Google Translate Able to Interpret Language Pairs It Has Never Seen

Google has switched its machine translation service Google Translate to a new system called Google Neural Machine Translation (GNMT), which is an end-to-end learning framework that learns from millions of examples, providing a better translation quality (did you notice that?), the company has announced on its blog.

Besides the challenges of supporting all 103 languages Google Translate has previously supported, the switch also allowed Google to enable what they call “Zero-Shot Translation” translation between language pairs never seen by the system.

In a blog post shared by Google Research last week, Mike Schuster (Google Brain Team), Melvin Johnson (Google Translate) and Nikhil Thorat (Google Brain Team) explain that the step was triggered by their aim to answer a simple question: “Can we translate between a language pair which the system has never seen before?”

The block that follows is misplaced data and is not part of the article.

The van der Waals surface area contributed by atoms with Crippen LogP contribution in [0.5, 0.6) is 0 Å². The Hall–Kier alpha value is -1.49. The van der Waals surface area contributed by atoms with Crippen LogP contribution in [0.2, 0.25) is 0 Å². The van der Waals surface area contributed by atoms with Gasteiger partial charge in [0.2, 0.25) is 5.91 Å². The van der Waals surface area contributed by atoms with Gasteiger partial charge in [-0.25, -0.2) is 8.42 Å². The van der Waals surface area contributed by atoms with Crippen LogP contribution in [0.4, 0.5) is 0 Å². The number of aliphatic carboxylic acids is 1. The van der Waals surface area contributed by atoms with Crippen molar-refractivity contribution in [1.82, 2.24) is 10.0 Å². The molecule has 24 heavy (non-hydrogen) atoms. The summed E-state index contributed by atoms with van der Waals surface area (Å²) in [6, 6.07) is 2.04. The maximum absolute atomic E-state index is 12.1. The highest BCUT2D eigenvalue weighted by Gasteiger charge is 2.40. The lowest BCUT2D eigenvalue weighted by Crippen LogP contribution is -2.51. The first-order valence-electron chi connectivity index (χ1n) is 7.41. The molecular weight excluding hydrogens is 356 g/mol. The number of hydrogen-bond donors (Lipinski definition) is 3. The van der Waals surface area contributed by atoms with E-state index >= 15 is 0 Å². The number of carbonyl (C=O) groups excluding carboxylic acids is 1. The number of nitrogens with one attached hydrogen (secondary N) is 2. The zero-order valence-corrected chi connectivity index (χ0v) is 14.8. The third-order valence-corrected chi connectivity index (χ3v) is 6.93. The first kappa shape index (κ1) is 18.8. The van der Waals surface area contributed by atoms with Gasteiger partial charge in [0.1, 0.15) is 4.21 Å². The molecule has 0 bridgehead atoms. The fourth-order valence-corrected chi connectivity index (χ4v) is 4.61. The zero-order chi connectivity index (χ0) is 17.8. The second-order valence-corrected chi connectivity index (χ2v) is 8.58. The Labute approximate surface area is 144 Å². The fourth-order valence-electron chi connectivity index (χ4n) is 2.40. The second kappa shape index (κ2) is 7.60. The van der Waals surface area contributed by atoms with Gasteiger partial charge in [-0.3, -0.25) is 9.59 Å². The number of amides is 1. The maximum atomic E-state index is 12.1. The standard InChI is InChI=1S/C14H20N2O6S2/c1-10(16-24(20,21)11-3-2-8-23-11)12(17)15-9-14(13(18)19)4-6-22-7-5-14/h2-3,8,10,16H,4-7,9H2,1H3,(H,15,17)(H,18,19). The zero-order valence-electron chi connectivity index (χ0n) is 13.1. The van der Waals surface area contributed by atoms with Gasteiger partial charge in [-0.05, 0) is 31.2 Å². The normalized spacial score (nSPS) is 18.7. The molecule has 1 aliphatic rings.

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The answer was yes. An example language pair used in the blog post is Korean and Japanese. The improved system generates reasonable translations between Korean and Japanese, even though it has never been taught to do so. Google claims this is the first time this type of transfer learning has worked in Machine Translation.

During the past 10 years, Google Translate has grown to support 103 languages, and the service translates more than 140 billion words per day. If you are interested in more information about Google’s linguistic experiment, head over to Google’s dedicated research blog.

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